Former players' boss Tim May finds it incomprehensible that directors of the International Cricket Council could endorse Indian heavyweight Narayanaswami Srinivasan to head the sport while he is exiled from his own board and embroiled in a corruption investigation.
That is precisely what is likely to happen when the world's cricket administrators descend on the MCG next week for important ICC meetings.
May no longer works in cricket, having quit as head of the Federation of International Cricketers Associations earlier than intended last year in disillusionment with global cricket politics.
But the former Australian off-spinner has spoken out ahead of the ICC annual conference in Melbourne at which members will sign off on controversial reforms that hand the boards of India, England and Australia more power and a bigger share of profits.
May believes all members of the ICC, not just England and Australia, are responsible.
The Indian businessman is suspended as president of the Board of Control for Cricket in India by that country's Supreme Court while allegations of corruption against his IPL franchise, the Chennai Super Kings, and his son-in-law, Gurunath Meiyappan, are investigated.
The court suggested Srinivasan had turned a blind eye, and ruled that he must step down in the interests of a fair investigation.
“I don’t understand how the other directors, if they are fulfilling their responsibilities to the ICC, and their obligations under the code of ethics, could possibly endorse Mr Srinivasan for the chairmanship at this time,” May told Fairfax Media from his home in Austin, Texas.
“Especially in the times we face at the moment where cricket’s greatest enemy is this thing called corruption which seems to be permeating from international cricket through to the domestic leagues.
“In that climate, where the ICC needs to show leadership, needs to show its integrity and its want to address this issue, I don’t understand how they could possibly vote for a candidate ... who back in India [is] allegedly facing charges for corruption in his capacity as a managing director of his regular employment with Indian Cements.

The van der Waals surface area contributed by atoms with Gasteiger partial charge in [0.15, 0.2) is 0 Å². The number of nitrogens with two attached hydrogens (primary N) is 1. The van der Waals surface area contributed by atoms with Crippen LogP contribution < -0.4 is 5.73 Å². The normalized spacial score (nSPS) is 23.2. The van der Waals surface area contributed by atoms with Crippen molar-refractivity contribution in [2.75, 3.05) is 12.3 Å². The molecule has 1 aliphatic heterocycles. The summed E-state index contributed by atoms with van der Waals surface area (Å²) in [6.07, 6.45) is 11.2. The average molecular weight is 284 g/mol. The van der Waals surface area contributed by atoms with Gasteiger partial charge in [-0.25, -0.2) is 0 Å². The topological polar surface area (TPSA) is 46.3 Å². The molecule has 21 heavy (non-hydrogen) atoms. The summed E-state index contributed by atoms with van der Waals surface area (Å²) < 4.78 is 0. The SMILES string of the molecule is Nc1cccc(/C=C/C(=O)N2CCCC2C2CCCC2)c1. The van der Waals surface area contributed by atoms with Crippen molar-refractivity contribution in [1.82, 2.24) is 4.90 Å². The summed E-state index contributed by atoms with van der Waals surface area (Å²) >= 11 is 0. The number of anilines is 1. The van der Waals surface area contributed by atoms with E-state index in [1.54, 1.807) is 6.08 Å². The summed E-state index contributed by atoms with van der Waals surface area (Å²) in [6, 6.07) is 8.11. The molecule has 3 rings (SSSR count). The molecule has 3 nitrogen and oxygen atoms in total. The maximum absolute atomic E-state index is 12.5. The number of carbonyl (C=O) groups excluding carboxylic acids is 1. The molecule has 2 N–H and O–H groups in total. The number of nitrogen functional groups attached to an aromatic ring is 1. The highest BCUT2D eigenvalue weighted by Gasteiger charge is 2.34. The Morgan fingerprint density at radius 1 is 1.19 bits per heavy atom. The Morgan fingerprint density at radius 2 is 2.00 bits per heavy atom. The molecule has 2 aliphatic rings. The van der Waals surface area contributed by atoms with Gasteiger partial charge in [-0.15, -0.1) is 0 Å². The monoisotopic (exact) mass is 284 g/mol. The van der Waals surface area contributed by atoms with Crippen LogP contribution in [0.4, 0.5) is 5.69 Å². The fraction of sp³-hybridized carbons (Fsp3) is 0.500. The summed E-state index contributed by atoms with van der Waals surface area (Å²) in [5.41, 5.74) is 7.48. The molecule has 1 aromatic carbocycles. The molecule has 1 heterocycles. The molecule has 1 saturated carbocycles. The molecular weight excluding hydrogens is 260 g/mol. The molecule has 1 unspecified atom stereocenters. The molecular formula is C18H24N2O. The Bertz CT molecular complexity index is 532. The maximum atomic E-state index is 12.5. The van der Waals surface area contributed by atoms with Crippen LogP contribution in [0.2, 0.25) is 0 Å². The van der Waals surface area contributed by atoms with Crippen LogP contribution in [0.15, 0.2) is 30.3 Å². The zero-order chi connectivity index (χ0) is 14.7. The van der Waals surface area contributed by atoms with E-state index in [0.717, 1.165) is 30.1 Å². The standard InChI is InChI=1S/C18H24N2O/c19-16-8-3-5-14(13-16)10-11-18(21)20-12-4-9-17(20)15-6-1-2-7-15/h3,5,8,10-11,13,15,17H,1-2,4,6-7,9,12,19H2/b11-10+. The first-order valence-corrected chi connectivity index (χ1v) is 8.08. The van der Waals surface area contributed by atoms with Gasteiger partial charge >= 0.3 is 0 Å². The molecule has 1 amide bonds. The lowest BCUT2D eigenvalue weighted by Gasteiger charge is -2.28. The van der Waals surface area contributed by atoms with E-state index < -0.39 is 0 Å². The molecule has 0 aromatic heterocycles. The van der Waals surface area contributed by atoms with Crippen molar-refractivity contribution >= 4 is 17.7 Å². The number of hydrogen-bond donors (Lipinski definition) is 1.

"A candidate whose IPL franchise is currently under investigation for corruption. A candidate whose son-in-law has been charged with various offences relating to betting and corruption in IPL matches, specifically related to the franchise that the candidate owns. And a candidate who has been held by a court-appointed commission to have lied to the commission as to the role his son-in-law plays with this franchise.
“When they sit down and consider a candidate who has those black marks, question marks, whatever you’d like to call them, against his name, the directors need to have a look at the code of ethics and see if they can possibly endorse such a nomination.''
Clause 2.1 of the code of ethics states: “Each director shall act in an honest and ethical manner. In order to facilitate the transparent operation of the ICC, conduct that gives the appearance of impropriety will also be unacceptable. Directors shall not engage in any conduct that in any way denigrates the ICC or harms its public image.”
However, the code carries little weight. The major currency is Indian tours, upon which most boards depend for financial survival.
Cricket Australia chairman Wally Edwards is known to have contacted Srinivasan in recent weeks to convey concerns about his position, but he was unmoved.
Former ICC president Ehsan Mani has described Indian threats to break away from the ICC if they were not given a greater share of revenue as "laughable", and said England and Australia should have called India's bluff.
"[England and Australia] should have just stopped and thought about what is in the best interest of the game, instead of panicking - which they clearly did - and started trying to compromise the organisation," Mani told ESPNcricinfo.
"What they have done is terrible for the governance of world cricket."
Former ICC and CA boss Malcolm Speed is another to have strongly opposed Srinivasan for the top job.
“Cricket has wrestled with the fight against corruption for more than a decade," Speed told an Indian TV channel before details of a widespread corruption case built on the testimony of confessed fixer Lou Vincent became public.
"The ICC president must continue to lead this fight and must be beyond reproach... Mr Srinivasan’s candidacy as ICC president cannot continue while he remains involved at the epicentre of the current investigation and is subject to damning criticism by the Supreme Court.”